Newport Beach will follow one of several “parallel paths” for a temporary homeless shelter following a City Council vote this week.
Council voted 4-1 on Tuesday to approve a portion of the city’s corporation yard, at 592 Superior Ave., as a possible site for a temporary emergency homeless shelter. Councilwoman Joy Brenner dissented, Councilman Brad Avery abstained (the potential site is located within his district), and Councilman Marshall “Duffy” Duffield was absent.
The action authorized staff to further pursue a “parallel effort” for the creation of a shelter and approved a new Capital Improvement Program for the shelter with a budget of $300,000 for the conceptual development and design.
The temporary shelter is part of the city’s “multipronged approach” to addressing the issue, which also includes negotiating with neighboring cities, according to the staff report.
The Council action also declared a “shelter crisis” in the city because a “significant number of people are not able to obtain shelter and their health and safety may be threatened as a result.” A shelter crisis, in part, provides immunity from liability to the city for ordinary negligence in providing emergency shelter, staff reported.
City Manager Grace Leung made a presentation to Council, sharing various shelter models. Staff recommended the “housing first” model, similar to Costa Mesa or Tustin, she explained.
Priority will be given to individuals with ties to Newport Beach, access will be by referral only and escorted in and out of the facility, and security will be 24/7.
The proposed project calls for an existing vehicle, equipment, materials storage, and office area within an existing garage to be converted into a temporary homeless shelter with approximately 40 beds.
The plan includes pre-constructed modular trailers to be located inside and outside the garage structure. The garage would be retrofitted with fire sprinklers and remodeled to include appropriate life safety measures.
“We want this temporary shelter to be a place…that people have a place to land while they get stabilized to support to move on to the next more permanent solution,” Leung said.
Residents near the proposed location raised concern about the shelter being in their front yard. Problems that already occur in the area like trespassing, vandalism, and theft will increase as well, several locals agreed.
Many citizens urged the Council to consider the 4200 Campus Dr. location (suggested at a previous Council meeting) instead, causing the audience to applaud and cheer several times.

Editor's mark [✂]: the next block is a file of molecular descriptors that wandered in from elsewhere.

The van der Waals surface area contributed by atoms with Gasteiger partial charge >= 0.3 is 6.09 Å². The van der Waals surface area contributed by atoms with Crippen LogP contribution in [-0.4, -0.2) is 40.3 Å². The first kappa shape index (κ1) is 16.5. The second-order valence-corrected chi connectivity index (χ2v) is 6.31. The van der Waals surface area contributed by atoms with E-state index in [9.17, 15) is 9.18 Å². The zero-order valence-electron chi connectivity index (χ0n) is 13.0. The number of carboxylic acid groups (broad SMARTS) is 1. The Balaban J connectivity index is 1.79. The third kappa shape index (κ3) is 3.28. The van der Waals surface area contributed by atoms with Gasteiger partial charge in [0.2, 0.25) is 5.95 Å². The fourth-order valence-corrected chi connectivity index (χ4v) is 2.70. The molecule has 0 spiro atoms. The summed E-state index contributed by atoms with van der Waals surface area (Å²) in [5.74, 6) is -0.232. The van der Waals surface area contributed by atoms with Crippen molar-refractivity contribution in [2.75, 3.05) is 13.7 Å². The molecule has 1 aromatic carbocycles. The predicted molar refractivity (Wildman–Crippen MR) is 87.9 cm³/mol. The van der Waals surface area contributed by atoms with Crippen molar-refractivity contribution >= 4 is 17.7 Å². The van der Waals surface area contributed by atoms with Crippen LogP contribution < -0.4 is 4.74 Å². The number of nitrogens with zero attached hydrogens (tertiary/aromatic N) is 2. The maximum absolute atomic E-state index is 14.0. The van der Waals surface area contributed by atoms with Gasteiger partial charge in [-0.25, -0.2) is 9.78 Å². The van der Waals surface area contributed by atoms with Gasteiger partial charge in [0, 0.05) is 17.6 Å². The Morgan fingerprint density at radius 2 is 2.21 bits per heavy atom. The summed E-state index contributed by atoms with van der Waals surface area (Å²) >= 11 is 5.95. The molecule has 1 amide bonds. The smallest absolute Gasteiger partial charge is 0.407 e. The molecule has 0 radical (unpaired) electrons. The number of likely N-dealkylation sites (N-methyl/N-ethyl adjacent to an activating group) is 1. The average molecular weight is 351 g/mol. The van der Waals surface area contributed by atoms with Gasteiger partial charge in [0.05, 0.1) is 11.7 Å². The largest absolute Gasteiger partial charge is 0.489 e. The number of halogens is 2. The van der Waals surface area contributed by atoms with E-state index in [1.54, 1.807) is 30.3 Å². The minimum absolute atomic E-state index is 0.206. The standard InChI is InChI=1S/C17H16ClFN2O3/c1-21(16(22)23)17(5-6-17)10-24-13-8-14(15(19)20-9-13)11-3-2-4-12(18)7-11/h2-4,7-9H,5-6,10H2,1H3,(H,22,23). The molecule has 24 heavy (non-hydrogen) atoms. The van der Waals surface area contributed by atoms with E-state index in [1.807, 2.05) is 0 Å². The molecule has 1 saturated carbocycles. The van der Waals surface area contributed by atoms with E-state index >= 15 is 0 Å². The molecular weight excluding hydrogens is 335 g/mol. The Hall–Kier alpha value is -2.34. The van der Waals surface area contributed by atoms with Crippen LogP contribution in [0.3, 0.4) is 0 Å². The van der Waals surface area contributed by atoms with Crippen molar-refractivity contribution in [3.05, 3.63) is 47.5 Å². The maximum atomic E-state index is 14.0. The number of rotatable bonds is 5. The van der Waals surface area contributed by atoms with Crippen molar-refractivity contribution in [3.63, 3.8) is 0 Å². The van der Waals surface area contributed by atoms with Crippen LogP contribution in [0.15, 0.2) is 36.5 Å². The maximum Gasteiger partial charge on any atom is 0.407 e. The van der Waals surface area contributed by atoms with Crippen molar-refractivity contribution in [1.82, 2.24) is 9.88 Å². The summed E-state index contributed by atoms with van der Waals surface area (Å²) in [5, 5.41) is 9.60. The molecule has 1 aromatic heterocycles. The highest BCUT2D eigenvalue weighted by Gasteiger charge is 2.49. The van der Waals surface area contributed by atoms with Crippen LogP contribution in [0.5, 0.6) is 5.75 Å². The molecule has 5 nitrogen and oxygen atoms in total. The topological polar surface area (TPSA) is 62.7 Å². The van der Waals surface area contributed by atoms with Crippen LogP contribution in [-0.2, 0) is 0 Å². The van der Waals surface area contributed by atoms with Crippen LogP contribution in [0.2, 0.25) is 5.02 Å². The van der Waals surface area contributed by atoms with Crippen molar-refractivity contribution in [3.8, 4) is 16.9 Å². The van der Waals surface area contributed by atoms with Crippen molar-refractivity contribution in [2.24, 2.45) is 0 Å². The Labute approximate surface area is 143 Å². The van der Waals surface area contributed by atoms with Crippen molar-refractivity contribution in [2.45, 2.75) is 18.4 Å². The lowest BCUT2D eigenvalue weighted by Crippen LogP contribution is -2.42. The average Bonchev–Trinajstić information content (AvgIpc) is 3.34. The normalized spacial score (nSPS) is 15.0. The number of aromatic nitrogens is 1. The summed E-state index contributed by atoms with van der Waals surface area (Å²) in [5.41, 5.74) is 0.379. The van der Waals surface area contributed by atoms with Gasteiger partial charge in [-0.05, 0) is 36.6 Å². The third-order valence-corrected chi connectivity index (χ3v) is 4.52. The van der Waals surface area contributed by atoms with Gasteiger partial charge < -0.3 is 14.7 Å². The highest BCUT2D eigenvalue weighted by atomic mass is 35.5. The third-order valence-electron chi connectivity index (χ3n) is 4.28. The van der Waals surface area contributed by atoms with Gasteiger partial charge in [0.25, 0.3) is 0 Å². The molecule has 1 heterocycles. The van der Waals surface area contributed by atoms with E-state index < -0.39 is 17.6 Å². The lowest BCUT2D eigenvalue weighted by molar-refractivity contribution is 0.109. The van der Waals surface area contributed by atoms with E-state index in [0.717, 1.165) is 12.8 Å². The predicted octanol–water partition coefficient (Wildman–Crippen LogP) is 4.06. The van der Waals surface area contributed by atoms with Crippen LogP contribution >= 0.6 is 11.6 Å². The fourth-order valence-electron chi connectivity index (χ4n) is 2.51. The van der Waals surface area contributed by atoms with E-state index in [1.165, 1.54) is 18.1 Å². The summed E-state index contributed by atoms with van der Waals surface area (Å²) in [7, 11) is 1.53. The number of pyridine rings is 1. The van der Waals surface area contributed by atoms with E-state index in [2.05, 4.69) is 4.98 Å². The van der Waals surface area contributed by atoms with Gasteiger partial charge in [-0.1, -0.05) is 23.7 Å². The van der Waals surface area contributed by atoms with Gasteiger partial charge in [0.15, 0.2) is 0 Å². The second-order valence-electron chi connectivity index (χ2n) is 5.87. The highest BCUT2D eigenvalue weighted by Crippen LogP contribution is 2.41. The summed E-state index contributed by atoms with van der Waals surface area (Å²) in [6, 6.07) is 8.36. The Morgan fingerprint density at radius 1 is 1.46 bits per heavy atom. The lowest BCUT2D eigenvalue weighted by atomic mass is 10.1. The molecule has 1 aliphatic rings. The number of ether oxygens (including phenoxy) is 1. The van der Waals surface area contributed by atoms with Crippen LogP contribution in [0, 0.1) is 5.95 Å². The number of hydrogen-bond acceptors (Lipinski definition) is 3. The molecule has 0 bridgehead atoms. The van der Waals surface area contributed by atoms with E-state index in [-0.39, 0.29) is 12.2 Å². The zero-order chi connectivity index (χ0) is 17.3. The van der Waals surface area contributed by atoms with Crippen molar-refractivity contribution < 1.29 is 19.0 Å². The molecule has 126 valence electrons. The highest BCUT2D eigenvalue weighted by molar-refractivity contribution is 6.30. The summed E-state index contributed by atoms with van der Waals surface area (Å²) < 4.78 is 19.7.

The airport-area location will work well, several agreed. People don’t live by the airport near Campus Drive, but people do live by the Superior Avenue location.
The 4200 Campus site and joint partnerships with other cities are still under consideration, staff confirmed.
Tuesday’s vote doesn’t actually place a shelter at this location, explained Mayor Pro Tem Will O’Neill, it starts a “scoping discussion.”
There are actually three “parallel paths,” O’Neill said, and the Campus Drive path is still being considered.
“We haven’t ruled Campus out,” O’Neill confirmed. “We need to keep moving down the parallel paths on this as we try and figure out what the right solution is.”
Huntington Beach bought a property, but couldn’t use it because of the CC&Rs, he explained. The city of Newport Beach received a letter from an attorney claiming something similar, O’Neill explained.
“We’re chasing that down,” O’Neill said. “It makes no sense to try and move down a path without really knowing, for sure, that we wouldn’t run into a Huntington Beach situation.”
As with every site they’ve looked at, they’ve gotten multiple letters from lawyers threatening to sue, he added.
Another difficulty they’ve run into with the Campus Drive property is that it does not have sprinklers, and they have to take every detail into consideration for each property.
The Campus Drive location would also be the most expensive and take the longest to get up and running, Councilwoman Joy Brenner added.
They are still in the middle of negotiations, Community Development Director Seimone Jurjis emphasized.
They don’t even know if the property owner is willing to accept a shelter on the location, he added. If they did come to an agreement, there would still be a lot of work to be done at the site, he added.
“That is unknown, I know already that it’s not cheap, it’s going to be an expensive endeavor,” Jurjis said.
Councilman Kevin Muldoon blamed Sacramento for the current situation, focusing on state laws that “softened crime punishments” and released criminals back onto the street. They didn’t take the local communities into consideration when forcing this upon them, he added.
“Newport Beach, like all the other cities, did not volunteer to pick up where the state has fallen short for those who are in the system,” Muldoon said. “We’re trying to solve this problem with compassion and law and order.”
Councilman Brad Avery urged others to consider the issue with compassion.
A homeless individual could be anyone, including a family member or loved one, there’s a lot going on in society currently and there are a number of reasons and causes for someone to end up in that type of situation, he noted.
Everybody knows that, but it’s so easy to lose sight of that, he added.
A homeless person has the same rights as others to “peacefully exist” on the street, sit on a bench, or visit a park, he added.
“It is so important, to me, in this, that we remember, we never forget that these are human beings. These are people. These are our brothers and our sisters,” Avery said. “We need to keep that in the forefront here. It’s so important to keep their humanity intact and all of our comments need to reflect that…We need to solve the issue, but we need to do it compassionately.”